Something has changed in our society over the last 10 years. Dr. J Kalas says, “We’ve developed a kind of mental and emotional edginess that goes with us even when the materials of implementation are not there.”
Adam Alter: Private school allows no technology in Bay area, all kids have parents in tech industry. Drug dealers have a saying: “Never get high on your own supply.” Steve Jobs allowed no iphones or handheld tech in his home. He realized children were vulnerable to certain devices running certain apps, and he knew what he was creating had no place in his children’s lives.
Evan Williams chairman and CEO of twitter—refused to give kids an ipad or smart phones.
Mr. Anderson, editor of wired—strict limits on technology in his home, seen the dangers first hand. Only screen time on the weekends.
These tech experts have good reason to be concerned. Working at the far edge of possibility, they discovered that our understanding of addiction is too narrow. We tend to think of addiction as something inherent in certain people—those we label as addicts. Heroin addicts in vacant row houses. Chain-smoking nicotine addicts. Pill-popping prescription-drug addicts. The label implies that they’re different from the rest of humanity. They may rise above their addictions one day, but for now they belong to their own category.
In truth, modern behavioral addiction is produced largely by environment and circumstance. Steve Jobs knew this. He knew it and he refused to allow his kids to be exposed to dangerous amounts of his own products.
Adam Alter says in his book, “Irresistable” shows that over and over social scientists have reproduced the same results: “replacing human person to person social interaction with itech reduces social skills and well being. Reduces observation skills. Empathy is highly reduced.”
Empathy is projected behavior. We tap into it with gestures and tone of voice. We tell people what they are supposed to feel, identify with the topic/person. So when your kids can’t understand you and you can’t understand them, part of that is an empathy deficiency. It’s more than a generation gap.
For instance, as a preacher, digital natives may not even know you are happy when you preach about happy. There are no emoji there to help them. Digital natives often can’t perceive why you are so serious, so happy. They feel uncomfortable with emotion, any emotion is distracting and produces anxiety in them. In some cases, any human conversation can make them respond with anxiety, nervousness, or even panic attacks because they’ve conditioned themselves with 24/7 digital to human interface. Human to human isn’t what they are wired for any longer. They need a dongle, a usb2 to 3 to hdmi adapter to connect to another human.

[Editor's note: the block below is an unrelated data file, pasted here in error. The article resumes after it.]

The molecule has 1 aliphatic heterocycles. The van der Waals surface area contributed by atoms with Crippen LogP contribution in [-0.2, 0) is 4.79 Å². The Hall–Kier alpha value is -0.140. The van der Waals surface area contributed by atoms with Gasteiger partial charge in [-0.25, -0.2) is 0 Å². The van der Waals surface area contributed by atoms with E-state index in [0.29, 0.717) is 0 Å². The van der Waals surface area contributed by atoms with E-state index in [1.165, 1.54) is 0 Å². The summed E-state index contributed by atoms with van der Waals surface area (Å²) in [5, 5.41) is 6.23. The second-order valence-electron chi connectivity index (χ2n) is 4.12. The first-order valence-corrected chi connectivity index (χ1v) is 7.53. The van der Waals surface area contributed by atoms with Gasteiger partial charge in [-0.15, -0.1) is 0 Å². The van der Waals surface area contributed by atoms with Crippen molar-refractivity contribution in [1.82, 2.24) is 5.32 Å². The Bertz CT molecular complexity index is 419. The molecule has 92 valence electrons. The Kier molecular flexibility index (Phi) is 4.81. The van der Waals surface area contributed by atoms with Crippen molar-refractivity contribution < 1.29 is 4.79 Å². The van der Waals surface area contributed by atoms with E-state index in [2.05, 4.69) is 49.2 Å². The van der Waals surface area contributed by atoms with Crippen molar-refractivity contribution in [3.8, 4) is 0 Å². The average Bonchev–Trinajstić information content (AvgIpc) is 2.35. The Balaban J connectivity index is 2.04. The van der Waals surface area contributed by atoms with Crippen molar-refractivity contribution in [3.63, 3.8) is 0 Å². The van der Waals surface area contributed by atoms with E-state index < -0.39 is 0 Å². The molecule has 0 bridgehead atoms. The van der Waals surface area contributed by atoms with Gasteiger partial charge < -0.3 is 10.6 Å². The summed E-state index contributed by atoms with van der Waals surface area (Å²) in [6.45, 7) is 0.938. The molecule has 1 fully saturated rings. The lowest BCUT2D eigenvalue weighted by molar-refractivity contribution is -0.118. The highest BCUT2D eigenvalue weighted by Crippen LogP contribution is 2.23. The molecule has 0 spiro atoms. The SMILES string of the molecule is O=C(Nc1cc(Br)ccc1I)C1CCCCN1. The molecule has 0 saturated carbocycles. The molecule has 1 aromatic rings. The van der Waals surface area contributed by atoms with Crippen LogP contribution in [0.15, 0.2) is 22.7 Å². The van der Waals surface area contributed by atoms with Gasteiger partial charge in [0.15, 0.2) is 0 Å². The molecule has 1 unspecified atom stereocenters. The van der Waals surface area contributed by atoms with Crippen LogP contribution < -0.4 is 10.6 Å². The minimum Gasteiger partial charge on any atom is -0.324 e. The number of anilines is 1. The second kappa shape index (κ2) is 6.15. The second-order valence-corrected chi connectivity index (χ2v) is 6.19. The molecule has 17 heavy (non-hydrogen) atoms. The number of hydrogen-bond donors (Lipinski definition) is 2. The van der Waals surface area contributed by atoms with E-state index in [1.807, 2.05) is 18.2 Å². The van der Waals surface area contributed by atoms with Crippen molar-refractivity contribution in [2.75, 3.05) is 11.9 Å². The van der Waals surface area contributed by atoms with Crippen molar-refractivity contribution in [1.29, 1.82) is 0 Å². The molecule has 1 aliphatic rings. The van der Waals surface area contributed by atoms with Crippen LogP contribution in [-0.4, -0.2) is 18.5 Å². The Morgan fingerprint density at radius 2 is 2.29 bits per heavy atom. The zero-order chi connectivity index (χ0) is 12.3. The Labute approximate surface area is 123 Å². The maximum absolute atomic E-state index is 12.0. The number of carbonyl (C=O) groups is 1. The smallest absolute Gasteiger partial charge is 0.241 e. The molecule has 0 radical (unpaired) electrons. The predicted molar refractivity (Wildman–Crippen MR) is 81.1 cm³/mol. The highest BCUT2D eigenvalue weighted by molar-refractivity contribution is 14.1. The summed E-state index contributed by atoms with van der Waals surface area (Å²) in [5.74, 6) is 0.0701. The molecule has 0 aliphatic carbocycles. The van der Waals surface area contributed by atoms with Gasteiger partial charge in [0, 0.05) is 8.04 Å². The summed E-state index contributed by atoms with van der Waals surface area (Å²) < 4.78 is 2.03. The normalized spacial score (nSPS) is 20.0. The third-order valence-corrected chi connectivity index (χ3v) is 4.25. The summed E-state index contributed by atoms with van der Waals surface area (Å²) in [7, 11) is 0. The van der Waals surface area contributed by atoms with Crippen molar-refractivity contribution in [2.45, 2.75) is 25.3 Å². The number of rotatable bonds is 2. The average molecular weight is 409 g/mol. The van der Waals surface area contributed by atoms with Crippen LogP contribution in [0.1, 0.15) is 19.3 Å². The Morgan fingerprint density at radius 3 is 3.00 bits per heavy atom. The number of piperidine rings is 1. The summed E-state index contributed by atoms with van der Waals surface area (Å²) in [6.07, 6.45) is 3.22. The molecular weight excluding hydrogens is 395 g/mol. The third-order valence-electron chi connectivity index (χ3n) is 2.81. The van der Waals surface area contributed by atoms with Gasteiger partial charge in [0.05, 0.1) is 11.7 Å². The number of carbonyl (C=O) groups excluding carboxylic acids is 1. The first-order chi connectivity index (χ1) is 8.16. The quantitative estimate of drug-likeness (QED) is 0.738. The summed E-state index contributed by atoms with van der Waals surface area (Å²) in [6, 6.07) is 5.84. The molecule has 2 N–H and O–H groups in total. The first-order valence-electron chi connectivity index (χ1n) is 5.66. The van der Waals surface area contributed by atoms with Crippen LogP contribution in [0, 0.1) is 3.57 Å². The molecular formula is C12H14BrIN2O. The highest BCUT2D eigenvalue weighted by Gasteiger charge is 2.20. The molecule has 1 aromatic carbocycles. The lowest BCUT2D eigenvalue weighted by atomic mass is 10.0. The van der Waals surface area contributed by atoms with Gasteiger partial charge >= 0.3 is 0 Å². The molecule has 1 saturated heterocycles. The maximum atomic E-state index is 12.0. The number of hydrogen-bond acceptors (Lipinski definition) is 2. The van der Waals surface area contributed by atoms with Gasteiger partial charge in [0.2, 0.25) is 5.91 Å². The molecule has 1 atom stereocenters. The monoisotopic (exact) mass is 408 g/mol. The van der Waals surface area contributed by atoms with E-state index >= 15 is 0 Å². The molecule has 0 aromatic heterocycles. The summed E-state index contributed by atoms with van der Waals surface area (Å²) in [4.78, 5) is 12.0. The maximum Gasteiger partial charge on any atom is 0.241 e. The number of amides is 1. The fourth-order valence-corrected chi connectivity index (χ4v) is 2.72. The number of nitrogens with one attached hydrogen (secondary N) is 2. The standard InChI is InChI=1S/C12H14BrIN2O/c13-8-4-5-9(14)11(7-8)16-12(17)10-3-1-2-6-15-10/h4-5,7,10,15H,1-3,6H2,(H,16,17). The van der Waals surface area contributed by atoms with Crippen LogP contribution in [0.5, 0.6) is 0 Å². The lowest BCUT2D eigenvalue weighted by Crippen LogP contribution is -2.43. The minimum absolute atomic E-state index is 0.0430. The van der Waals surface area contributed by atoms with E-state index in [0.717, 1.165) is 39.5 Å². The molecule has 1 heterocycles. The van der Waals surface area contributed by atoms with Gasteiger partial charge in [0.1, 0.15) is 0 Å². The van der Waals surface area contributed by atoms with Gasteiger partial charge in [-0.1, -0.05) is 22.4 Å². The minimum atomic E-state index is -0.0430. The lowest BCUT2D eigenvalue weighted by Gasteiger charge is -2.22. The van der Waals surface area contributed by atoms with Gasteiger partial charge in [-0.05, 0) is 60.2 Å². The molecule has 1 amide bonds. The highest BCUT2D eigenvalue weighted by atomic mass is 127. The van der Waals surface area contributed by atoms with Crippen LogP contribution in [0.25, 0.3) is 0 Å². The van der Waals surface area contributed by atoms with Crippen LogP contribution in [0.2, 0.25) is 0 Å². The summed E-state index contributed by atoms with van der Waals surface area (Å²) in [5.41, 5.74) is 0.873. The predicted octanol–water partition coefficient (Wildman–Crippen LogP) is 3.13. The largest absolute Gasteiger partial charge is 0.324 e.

Of course this creates isolation. Isolation is another part of the issue. Not just emotional distraction but relational emptiness. You either latch onto the herd of the online world or you don’t spend time with friends. Period. You don’t know where the herd is going. And if all your friends are connected to the Matrix, are on Snapchat, are on wikr, snow, Instagram, then if you are not, you have no idea where they are or what they are doing.
This is why I came back to Facebook. I no longer like it. But there are some people in my world that I lost contact with when I left Facebook. There were real consequences from my decision to leave FB in that people who needed to talk to me about things didn’t. And that had very negative consequences. So I came back and I urge you to not think that I’m trying to get you to leave the Internet or social media. That’s not the answer. Why? Because the tech and the apps are not inherently bad.
IQ scores are rising for the first time since the late 70s. Skills and abilities improves and gives confidence to cognitive abilities. Certain Brain injury is treated with tech because social networks give off a burst of dopamine when you do it right and that motivates stroke victims and other disabled people to keep trying to reach out to others in spite of their hinderances.